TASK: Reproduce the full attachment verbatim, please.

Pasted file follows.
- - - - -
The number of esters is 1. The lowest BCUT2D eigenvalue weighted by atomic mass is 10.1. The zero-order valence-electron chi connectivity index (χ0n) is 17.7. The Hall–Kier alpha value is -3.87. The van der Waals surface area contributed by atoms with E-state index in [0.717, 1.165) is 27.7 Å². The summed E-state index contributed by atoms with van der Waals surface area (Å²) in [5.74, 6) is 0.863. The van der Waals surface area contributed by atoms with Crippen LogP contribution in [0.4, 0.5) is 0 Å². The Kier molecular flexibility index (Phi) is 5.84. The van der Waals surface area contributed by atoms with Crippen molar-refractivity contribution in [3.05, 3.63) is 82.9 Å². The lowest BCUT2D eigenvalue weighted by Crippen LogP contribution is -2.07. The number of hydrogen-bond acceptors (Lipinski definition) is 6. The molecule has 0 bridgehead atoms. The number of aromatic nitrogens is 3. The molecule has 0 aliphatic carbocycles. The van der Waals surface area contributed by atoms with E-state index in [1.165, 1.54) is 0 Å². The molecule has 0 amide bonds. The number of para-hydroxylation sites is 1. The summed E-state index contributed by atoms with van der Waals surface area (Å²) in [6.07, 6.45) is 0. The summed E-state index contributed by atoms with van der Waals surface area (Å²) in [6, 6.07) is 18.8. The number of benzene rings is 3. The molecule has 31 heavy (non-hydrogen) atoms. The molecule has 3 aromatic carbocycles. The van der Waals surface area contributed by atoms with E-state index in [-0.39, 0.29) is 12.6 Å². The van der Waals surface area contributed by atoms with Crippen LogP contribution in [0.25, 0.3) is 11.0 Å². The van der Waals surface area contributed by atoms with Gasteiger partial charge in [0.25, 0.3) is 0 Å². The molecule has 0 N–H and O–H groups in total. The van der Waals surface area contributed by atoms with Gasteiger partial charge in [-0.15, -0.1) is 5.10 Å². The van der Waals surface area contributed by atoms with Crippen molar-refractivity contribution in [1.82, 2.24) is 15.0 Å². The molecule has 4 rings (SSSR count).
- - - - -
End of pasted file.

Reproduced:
The number of esters is 1. The lowest BCUT2D eigenvalue weighted by atomic mass is 10.1. The zero-order valence-electron chi connectivity index (χ0n) is 17.7. The Hall–Kier alpha value is -3.87. The van der Waals surface area contributed by atoms with E-state index in [0.717, 1.165) is 27.7 Å². The summed E-state index contributed by atoms with van der Waals surface area (Å²) in [5.74, 6) is 0.863. The van der Waals surface area contributed by atoms with Crippen LogP contribution in [0.4, 0.5) is 0 Å². The Kier molecular flexibility index (Phi) is 5.84. The van der Waals surface area contributed by atoms with Crippen molar-refractivity contribution in [3.05, 3.63) is 82.9 Å². The lowest BCUT2D eigenvalue weighted by Crippen LogP contribution is -2.07. The number of hydrogen-bond acceptors (Lipinski definition) is 6. The molecule has 0 bridgehead atoms. The number of aromatic nitrogens is 3. The molecule has 0 aliphatic carbocycles. The van der Waals surface area contributed by atoms with E-state index in [1.165, 1.54) is 0 Å². The molecule has 0 amide bonds. The number of para-hydroxylation sites is 1. The summed E-state index contributed by atoms with van der Waals surface area (Å²) in [6.07, 6.45) is 0. The summed E-state index contributed by atoms with van der Waals surface area (Å²) in [6, 6.07) is 18.8. The number of benzene rings is 3. The molecule has 31 heavy (non-hydrogen) atoms. The molecule has 3 aromatic carbocycles. The van der Waals surface area contributed by atoms with E-state index in [-0.39, 0.29) is 12.6 Å². The van der Waals surface area contributed by atoms with Crippen LogP contribution in [0.25, 0.3) is 11.0 Å². The van der Waals surface area contributed by atoms with Gasteiger partial charge in [0.25, 0.3) is 0 Å². The molecule has 0 N–H and O–H groups in total. The van der Waals surface area contributed by atoms with Gasteiger partial charge in [-0.15, -0.1) is 5.10 Å². The van der Waals surface area contributed by atoms with Crippen molar-refractivity contribution in [1.82, 2.24) is 15.0 Å². The molecule has 4 rings (SSSR count).